A government statement said, "This review is a continuous and dynamic process and is a part of a regular exercise. Such a review will afford an opportunity to such Sikh foreign nationals to visit India, meet their family members and reconnect with their roots."
During the Punjab militancy in the 1980s, many Sikh Indian nationals fled India to escape authorities after they fell for anti-India propaganda. During those tumultuous years, many became foreign nationals or took asylum outside India.
The Indian government placed them in the Adverse List till 2016. It made them ineligible to avail visa services to visit India.
"One major issue coming in the way of grant of consular/visa services to asylees and their family members, mostly belonging to Sikh community, was maintenance of local adverse lists by Indian missions. This practice has also been discontinued," said the government in a statement.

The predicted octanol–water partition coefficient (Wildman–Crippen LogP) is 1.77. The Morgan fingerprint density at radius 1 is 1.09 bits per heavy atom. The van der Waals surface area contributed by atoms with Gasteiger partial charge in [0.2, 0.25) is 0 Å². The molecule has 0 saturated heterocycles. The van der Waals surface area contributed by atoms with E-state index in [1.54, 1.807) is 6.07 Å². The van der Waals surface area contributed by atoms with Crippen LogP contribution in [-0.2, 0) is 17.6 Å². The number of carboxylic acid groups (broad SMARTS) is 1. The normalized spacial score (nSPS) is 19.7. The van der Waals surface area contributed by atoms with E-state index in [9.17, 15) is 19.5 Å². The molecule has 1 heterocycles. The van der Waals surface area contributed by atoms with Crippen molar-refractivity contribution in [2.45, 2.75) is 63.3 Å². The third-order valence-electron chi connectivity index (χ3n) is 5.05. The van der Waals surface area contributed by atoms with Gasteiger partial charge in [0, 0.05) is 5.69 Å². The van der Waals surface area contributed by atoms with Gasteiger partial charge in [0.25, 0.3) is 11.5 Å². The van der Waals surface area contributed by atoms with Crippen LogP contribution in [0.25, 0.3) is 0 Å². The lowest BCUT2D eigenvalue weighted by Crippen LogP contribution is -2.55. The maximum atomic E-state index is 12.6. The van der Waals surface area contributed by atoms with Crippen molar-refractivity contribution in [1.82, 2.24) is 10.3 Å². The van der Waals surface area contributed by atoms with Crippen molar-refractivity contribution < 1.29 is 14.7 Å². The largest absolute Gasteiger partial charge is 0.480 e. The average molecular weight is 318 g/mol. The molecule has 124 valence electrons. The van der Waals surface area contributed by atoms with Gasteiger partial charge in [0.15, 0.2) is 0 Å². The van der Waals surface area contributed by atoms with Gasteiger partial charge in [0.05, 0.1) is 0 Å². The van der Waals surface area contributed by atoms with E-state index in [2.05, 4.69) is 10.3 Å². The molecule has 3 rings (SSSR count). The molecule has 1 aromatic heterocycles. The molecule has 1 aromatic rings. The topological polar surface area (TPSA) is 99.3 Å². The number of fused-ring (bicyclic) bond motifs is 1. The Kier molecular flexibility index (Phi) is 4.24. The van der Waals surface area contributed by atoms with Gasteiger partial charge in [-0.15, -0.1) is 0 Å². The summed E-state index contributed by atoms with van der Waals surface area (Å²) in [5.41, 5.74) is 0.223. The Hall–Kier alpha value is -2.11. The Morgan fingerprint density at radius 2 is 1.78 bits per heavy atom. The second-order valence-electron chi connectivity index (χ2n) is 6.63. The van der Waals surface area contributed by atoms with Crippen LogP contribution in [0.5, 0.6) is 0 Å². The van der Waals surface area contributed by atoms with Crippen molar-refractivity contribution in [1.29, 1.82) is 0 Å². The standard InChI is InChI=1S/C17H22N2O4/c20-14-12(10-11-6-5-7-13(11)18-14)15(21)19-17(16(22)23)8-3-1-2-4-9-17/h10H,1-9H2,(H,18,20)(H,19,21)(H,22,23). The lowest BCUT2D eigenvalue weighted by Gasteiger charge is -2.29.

All Indian missions and posts abroad have also been advised to grant "appropriate visa to all categories of asylees" and family members whose names do not figure in the Central Adverse List. This will be done in line with the procedure followed for other categories of applicants of that nationality.
Not just that, all categories of asylees who were blacklisted in a way for a long time, will also now be eligible to apply for registration as Overseas Citizen of India (OCI) cardholders. But this can only happen after they have applied for and held normal visas for a period of two years, said the government.